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Applications and Bundles

Microvisor Public Beta

Microvisor is in a pre-release phase and the information contained in this document is subject to change. Some features referenced below may not be fully available until Microvisor’s General Availability (GA) release.

Application code is delivered to Microvisor-based devices in the form of Bundles. As a developer, you will use the Microvisor toolchain to create a bundle from your latest application build, upload it to the Twilio cloud, and trigger its deployment it to your development devices. Subsequent code changes follow the same path, and your final production release will also be transferred to devices on the assembly line by way of a bundle. Later, devices in the field will receive code updates in the form of bundles.

What is a bundle?

A bundle is how application code, generated as a linkable binary, is packaged for use by Microvisor. Bundles are zip files. The application code these archives contain is sliced up into a series of non-overlapping, discrete blocks called Layers. This allows bundles to be more readily transferred to devices over low-bandwidth connections. If the download is interrupted, Microvisor needs only reacquire the current layer, not those that preceded it. It also allows layers to be installed in any order. The layer files are generated by the bundle creation tool.

A Microvisor bundle's structure

A bundle’s layers are enumerated in its Manifest, a signed file that also includes metadata, such as the application’s debugging policy, or network configuration information. Microvisor downloads the manifest first and uses it to determine which layers it needs to retrieve.

What is a layer?

A layer is a block of opaque code that is stored in the cloud for subsequent installation in a device’s flash. The bundle’s manifest lists all the layers that make up the application. Each entry in the list includes the layer’s SHA-256, which Microvisor uses to request the required layer from the server.

As the developer, it’s up to you whether layers are encrypted or not. Layers can be encrypted by supplying a private key when the bundle is created. All of a bundle’s layers are encrypted with the same key. If a layer is encrypted, then its entry in the manifest will indicate how the code is to be decrypted by Microvisor after it has been downloaded. This indication is not a cryptography key itself but a reference to a public key that must already be present on the device and which will be used to decrypt the layer.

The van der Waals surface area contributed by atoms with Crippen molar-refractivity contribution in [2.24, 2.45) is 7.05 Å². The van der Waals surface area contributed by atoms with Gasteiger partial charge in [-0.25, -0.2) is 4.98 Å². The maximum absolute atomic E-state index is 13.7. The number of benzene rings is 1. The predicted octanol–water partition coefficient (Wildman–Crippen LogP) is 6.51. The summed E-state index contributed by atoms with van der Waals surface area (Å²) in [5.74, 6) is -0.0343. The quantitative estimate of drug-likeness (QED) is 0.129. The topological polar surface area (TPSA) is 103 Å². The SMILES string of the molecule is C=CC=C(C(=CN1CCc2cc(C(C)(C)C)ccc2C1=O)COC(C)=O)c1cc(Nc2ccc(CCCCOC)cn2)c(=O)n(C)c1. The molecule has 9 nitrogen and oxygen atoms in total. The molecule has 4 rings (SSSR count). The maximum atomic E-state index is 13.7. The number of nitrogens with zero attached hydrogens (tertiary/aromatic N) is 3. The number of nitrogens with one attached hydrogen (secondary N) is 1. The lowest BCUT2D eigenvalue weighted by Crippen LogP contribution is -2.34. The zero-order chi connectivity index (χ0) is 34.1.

Whether the referenced layer is encrypted or not, the layer entry in the manifest also includes the layer’s SHA. We’ve already seen that this is used to request the layer from the server. It is also used to confirm that the layer has not been tampered with in flight and is safe to process. The authenticity of the recorded SHA itself is determined by verifying the manifest’s own signature; Microvisor does this when it retrieves the bundle.

Finally, the layer entry specifies where the layer’s bytes will eventually be written to in the device once the layer has been verified as safe to install. This indicates the storage medium of the device — for example, the STM32U585 microcontroller’s internal flash for a code update, or internal or external flash for application data. The address at which the code will be written, and its length within the bounds of the medium, are included too. Layer location is typically set by the bundle creation tool using data from the build process, but it can be specified manually.

How is the bundle processed?

Let’s say you have updated, built and signed a new version of your application. You then use the Twilio CLI tool and version 0.3.7 or above of its Microvisor Plugin to generate a bundle. Next, you use the Microvisor Plugin to upload the bundle to Twilio.

You deploy the bundle using the Twilio CLI to instruct Twilio to signal specified devices that an update has been staged for them to download.

On each device, Microvisor downloads the bundle’s manifest and verifies its authenticity by signature. It then confirms that all the decryption keys referenced in the manifest’s list of layers are present on the device. It will also check the bundle metadata to determine whether there are any other factors it needs to consider before proceeding with layer processing, such as whether remote debugging has been permitted for this build.

Microvisor then parses the manifest’s layer list and uses it to request each layer and store them in the QSPI staging area. Each layer is encrypted and authenticated using fresh keys generated for this purpose. Layers may be downloaded in any order, so you should not anticipate any specific sequence to layers’ arrival on the device. You cannot specify the layer download sequence.